Executive Intelligence Review
This article appears in the October 16, 2009 issue of Executive Intelligence Review.

`Unnecessary Medical Care' Hoaxsters
Shoot Selves in the Foot

by Ned Rosinsky, M.D.

[PDF version of this article, including graphs]

Oct. 6—Leading staff from Dr. John Wennberg's Dartmouth Institute for Health Policy and Clinical Practice, the source of the fraud circulated for the past six months by President Obama, that nearly one-third of Medicare expenditures is unnecessary medical care, have essentially admitted their lies. This pulls the rug out from under the argument made by all the "expert" proponents of the Obama "reform," namely, that approximately 30% of medical expenses can be cut, if "overuse" Medicare payment in certain areas of the country, is cut back to the rate in other regions.

The admission appeared in The New England Journal of Medicine of Sept. 24, 2009, in an article entitled "Getting Past Denial: The High Cost of Health Care in the United States," authored by Dartmouth researchers including Elliott Fisher, MD.

While the study reported on in the article nowhere admits that the methodology used is fraudulent, its new data document that allegedly unjustified regional variations in health-care spending total 9.5% of costs, not 30%, as previously claimed.

A Closer Look at the Graph

The fraud used by the Dartmouth Group to reassert their argument that "regional disparities" (they mean overspending) account for the major differences between the highest and lowest per-capita areas, in terms of Medicare spending, appears in a bar diagram purporting to show the "proportion of higher regional Medicare spending attributable to differences in race, income, health factors, and regional factors." To devise the graph, the authors divided the study geographic areas into five equally populated quintiles, and arranged them by annual per-capita Medicare spending. The chart gives the visual impression that the highest quintile is many times the height of the lowest, and the highest quintile bar is mostly marked as unnecessary health-care spending. But, on closer inspection, the chart does not show all five quintiles, but only four (numbers 2-5), and depicts only the differences in spending above the amount in the first, missing quintile.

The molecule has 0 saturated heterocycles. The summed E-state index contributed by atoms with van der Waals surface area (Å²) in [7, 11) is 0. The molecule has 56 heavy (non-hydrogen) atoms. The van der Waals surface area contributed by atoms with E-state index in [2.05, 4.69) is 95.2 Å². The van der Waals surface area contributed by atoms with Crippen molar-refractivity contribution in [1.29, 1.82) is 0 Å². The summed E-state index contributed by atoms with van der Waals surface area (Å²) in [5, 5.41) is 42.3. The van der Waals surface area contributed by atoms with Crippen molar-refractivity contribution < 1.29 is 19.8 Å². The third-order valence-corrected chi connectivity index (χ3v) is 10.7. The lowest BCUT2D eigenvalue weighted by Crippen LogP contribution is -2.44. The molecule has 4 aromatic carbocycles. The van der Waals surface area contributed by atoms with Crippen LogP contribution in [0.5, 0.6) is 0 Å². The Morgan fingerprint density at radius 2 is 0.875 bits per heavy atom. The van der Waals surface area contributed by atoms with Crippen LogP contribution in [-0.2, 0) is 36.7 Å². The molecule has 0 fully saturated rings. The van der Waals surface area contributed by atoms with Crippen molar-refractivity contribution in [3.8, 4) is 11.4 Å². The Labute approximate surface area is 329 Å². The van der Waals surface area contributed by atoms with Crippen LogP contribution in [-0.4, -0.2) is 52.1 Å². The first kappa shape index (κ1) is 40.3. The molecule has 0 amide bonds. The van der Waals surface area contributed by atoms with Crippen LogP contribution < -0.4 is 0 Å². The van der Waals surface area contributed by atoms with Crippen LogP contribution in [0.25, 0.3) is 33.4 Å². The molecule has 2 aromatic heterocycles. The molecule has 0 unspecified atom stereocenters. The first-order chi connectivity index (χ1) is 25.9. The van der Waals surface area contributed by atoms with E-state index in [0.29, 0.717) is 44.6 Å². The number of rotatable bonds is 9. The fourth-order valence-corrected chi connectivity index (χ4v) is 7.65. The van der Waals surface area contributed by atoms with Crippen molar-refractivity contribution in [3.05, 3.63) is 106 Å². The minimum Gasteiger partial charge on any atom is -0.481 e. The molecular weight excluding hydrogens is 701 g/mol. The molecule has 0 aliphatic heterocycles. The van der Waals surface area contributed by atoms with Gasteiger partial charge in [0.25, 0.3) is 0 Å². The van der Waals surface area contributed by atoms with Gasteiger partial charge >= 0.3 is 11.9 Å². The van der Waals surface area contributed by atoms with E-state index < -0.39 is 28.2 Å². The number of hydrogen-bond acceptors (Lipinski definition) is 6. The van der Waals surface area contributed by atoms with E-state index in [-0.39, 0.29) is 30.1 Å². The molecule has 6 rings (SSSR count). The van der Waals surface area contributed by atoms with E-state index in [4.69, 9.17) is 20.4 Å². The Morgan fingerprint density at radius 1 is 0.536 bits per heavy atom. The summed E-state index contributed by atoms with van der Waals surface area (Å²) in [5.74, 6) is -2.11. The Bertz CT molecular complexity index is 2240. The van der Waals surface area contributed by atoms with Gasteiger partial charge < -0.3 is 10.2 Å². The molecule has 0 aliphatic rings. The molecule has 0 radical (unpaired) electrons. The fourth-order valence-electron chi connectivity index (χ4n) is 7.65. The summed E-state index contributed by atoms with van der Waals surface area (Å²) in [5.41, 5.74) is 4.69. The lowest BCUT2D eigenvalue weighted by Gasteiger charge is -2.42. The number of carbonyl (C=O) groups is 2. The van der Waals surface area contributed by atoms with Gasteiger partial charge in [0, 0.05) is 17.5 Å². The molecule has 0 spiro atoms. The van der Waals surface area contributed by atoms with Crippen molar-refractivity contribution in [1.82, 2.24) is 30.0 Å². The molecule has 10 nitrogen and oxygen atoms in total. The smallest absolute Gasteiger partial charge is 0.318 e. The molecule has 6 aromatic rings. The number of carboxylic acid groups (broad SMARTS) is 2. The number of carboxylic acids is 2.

Why was the first quintile not shown? Possibly because, when it is included, it totally changes the visual effect, demonstrating that regional differences amount to only 9.5% of the total cost, not the much higher percentage which the study's graph implies. The text of the article focuses, not on the total spending differences among the quintiles, but only on the supposedly small relative size of the differences due to poverty and disease severity.

You can do the calculation, by looking at the bar heights.

The four bars shown are approximately $500, $800, $1,500, and $3,300. If the highest bar is 50% of the height of the hidden first quintile (which the authors state), then the first quintile must be $6,600. Thus the actual heights of the five quintiles are $6,600, $7,100, $7,400, $8,100, and $9,900, and the total of the five bars, to be used in the calculation below, is $39,100. Each of the four bars shown in the figure is subdivided into the portion of the cost due to race, health factors, income, and a leftover segment termed "regional factors." It is the regional factors that the article says represent "unnecessary" health care.

By visual inspection, the regional factors are at most $100, $500, $800 and $2,300, totaling $3,700. These numbers can be used to find the overall proportion of total costs that the authors think is unnecessary. Thus, the study finds that $3,700 out of a total of $39,100 is based on regional variation that is not accounted for by disease severity or patient income. This is 9.5% of the total cost.

EIR will be publishing a further review of the Dartmouth fraud in a forthcoming issue.

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